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Trans-European Dialogue (TED) 8

Towards Meaningful Measurement: Performance Management at the Crossroads of internal efficiency and social impacts 

 

 

February 5-6, 2015, Milano, Italy


 

 

 

Over the last decades, public bureaucracies in West and Eastern Europe have implemented performance management systems, as recommended by managers, management consultants, and international organisations. In recent years however researchers have documented two lines of critiques. In some cases, performance information is not used, making performance management a paper exercise. In other cases, the use of indicators leads to unintended effects when the indicators become a goal in themselves. The intensity of these effects seems to differ across different contexts. In many respects, performance measurement and management have turned to ideology: while widely acknowledged, they are unevenly applied, and their meaning varies in different countries.  Performance and performance management do not necessarily have the same meaning in different countries.

With the evidence of its shortcomings growing, performance management finds itself at the crossroads. The engineer’s logic – set targets, measure attainment and punish or reward – has reached its limits. The world of public administration is way too complex for that. The context is political and hence perspectives are different.  Performance is evaluated internally in terms of efficiency gains and externally in terms of social impacts. An alternative to the command & control approach is to use performance information for learning and dialogue. Rather than being a system to punish and to hold actors to account, performance management should focus on the future. Performance indicators should inform dialogue and help us to understand complexity. Could this be the reinvention of performance management?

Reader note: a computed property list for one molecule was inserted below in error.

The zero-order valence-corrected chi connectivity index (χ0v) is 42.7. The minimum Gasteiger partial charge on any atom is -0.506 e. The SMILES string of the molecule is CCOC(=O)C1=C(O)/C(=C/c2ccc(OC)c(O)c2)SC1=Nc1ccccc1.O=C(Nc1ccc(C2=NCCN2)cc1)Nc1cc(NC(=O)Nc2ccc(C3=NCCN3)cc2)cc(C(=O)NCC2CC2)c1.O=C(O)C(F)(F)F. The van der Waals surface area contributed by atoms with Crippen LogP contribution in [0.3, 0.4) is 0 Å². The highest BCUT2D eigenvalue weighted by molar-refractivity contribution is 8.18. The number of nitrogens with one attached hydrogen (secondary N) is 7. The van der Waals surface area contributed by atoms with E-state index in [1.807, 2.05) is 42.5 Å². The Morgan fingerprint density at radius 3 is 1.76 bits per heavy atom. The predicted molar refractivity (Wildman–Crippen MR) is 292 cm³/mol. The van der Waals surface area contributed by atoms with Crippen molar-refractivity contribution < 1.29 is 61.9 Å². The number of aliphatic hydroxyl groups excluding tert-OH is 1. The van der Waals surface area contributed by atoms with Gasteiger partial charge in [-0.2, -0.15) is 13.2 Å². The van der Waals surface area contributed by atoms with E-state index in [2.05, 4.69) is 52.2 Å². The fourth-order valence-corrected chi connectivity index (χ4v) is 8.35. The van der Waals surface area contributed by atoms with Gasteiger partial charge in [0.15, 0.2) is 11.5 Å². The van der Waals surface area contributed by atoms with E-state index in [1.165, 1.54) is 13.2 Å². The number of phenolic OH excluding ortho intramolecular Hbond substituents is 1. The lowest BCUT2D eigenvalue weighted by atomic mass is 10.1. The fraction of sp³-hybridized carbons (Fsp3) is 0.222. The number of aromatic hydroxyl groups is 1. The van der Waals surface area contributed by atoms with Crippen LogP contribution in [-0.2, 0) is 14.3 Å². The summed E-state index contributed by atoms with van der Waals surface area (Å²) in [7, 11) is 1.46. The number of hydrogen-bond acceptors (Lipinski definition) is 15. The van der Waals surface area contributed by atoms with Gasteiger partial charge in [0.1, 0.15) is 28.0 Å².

In this TED, we will study this proposition. We will take stock of existing performance management efforts and ask ourselves whether performance management can address its critiques when developed as a learning system. This being a dialogue, we will try to understand differences between countries and administrative traditions in Europe, but we will also pay attention to shared challenges that European governments are facing. Papers can evaluate current practices as well as propose prospective directions.